MISSISSAUGA, ONTARIO — Maple Leaf Foods Inc. is breaking up. The company’s board of directors has approved a plan to spin off the company’s pork business and create two publicly traded companies.

“This transaction is the start of a new era to unlock the full potential of two outstanding businesses, each with a distinct value proposition and growth opportunities,” said Curtis Frank, president and chief executive officer of Maple Leaf Foods. “As separate companies, Maple Leaf Foods and the new pork company will each have exciting prospects, a sharpened execution focus with its own dedicated management team, and the financial independence to pursue its own value creation strategy, all with an uncompromising commitment to safety and sustainability.”

Maple Leaf Foods will retain 19.9% of the to-be-named pork company and the two businesses will enter into a pork supply agreement that will provide raw materials for Maple Leaf’s prepared foods business.

“This is the right transaction at the right time as we move forward with our sustainability vision, seeking to create value for all stakeholders,” said Michael H. McCain, executive chair of Maple Leaf Foods. “Under Curtis’ leadership, Maple Leaf Foods is on a path to deliver best-in-class consumer packaged goods performance, while the new pork company, under the leadership of Dennis, will be unleashed to leverage its unique capabilities and industry-leading performance to take advantage of new prospects for growth.” 

McCain added that he is passionated abou both of these businesses and has absolute confidence in the powerful potential of this transaction. 

“Our shareholders will be able to participate in not one, but two strong, independent, sustainable and purpose-driven businesses, each with a clear mandate and investment profile, and all our stakeholders will participate in the shared value we will generate,” he stated.

The separation is scheduled to be completed in 2025 and, in the end, will leave Maple Leaf Foods as a consumer packaged goods company with such brands as Maple Leaf, Schneider’s, Greenfield, LightLife, Lunch Mate and others.

The pork company will continue to supply raw materials and value-added pork products in North America. In addition to the supply agreement with Maple Leaf Foods, the business will enter into a brokerage agreement to use the company’s North American sales network.

Maple Leaf Foods will continue to be led by Frank, Adam Grogan, president and chief operating officer, and David Smales, chief financial officer.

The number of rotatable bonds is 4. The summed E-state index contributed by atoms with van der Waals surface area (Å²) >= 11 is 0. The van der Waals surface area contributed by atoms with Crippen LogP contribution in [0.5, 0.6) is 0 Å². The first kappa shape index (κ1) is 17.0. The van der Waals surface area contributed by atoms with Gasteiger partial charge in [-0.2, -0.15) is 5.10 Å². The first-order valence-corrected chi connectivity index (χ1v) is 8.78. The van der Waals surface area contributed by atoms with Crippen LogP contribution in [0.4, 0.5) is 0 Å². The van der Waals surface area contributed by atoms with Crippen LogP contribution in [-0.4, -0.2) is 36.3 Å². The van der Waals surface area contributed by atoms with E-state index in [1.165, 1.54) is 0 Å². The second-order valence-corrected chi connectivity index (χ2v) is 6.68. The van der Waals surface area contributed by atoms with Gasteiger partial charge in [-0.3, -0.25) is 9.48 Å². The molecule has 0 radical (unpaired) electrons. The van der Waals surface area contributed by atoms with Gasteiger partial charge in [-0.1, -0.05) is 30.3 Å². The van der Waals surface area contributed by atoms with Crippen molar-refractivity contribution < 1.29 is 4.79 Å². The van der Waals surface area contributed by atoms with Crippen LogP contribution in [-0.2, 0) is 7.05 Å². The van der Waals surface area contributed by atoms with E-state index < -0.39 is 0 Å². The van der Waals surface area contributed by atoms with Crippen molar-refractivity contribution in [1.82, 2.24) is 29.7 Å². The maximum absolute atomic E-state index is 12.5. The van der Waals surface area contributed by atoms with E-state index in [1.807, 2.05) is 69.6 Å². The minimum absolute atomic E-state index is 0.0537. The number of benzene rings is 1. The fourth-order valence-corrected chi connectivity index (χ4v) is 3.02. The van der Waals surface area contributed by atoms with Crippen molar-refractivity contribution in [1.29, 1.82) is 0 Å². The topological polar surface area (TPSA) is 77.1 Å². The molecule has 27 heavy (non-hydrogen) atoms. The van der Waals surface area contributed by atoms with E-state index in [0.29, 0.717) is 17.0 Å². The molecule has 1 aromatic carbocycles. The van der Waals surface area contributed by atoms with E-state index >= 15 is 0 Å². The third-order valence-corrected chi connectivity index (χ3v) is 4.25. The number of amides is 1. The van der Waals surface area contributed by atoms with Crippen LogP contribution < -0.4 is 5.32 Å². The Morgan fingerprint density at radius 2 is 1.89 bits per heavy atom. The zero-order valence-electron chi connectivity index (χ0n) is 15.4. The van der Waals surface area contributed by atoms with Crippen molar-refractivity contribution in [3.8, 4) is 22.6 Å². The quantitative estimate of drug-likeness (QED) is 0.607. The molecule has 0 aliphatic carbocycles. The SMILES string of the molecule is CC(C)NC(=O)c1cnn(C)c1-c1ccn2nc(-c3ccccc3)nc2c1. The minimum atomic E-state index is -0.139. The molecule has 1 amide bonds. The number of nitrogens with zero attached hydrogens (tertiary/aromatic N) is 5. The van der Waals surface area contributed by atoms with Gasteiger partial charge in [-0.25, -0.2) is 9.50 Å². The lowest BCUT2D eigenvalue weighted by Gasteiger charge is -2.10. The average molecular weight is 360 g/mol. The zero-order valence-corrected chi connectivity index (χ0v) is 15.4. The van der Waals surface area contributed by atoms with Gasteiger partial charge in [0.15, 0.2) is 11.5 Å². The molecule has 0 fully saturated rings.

Dennis Organ, incoming CEO, will lead the new pork company. He joined Maple Leaf Foods in February 2023 as president of its Pork Complex.

“The new Pork Company will offer investors direct access to one of the world’s foremost, premium value-added pork producers with a clear vision to produce meat the right way while delivering industry-leading financial performance,” Organ said. “We are already setting the standard for best practices in sustainability, animal welfare, and high-quality pork production. We have seen positive momentum in the business in recent quarters as pork markets continue to normalize following several years of material disruption, and we are extremely well-positioned as a standalone company to leverage our unique advantages to drive growth and generate value.”

The company stated that detailed information about the transaction and the new pork company would be included in carve-out financial statements and pro forma financial information offering the expected impact of the separation. The statement would consist of the prospectus and management information circular provided to shareholders in connection with the transaction.

Preliminary estimates for selected financial information for the new pork company come from the last twelve months ending March 31, 2024, and include the estimate of the transaction's effects.

Maple Leaf showed that the pro forma adjusted EBITA for the new pork company during this period would have been approximately C$70 million. The pro forma adjusted EBITA for Maple Leaf Foods, excluding the pork business, during this period would have been approximately $395 million.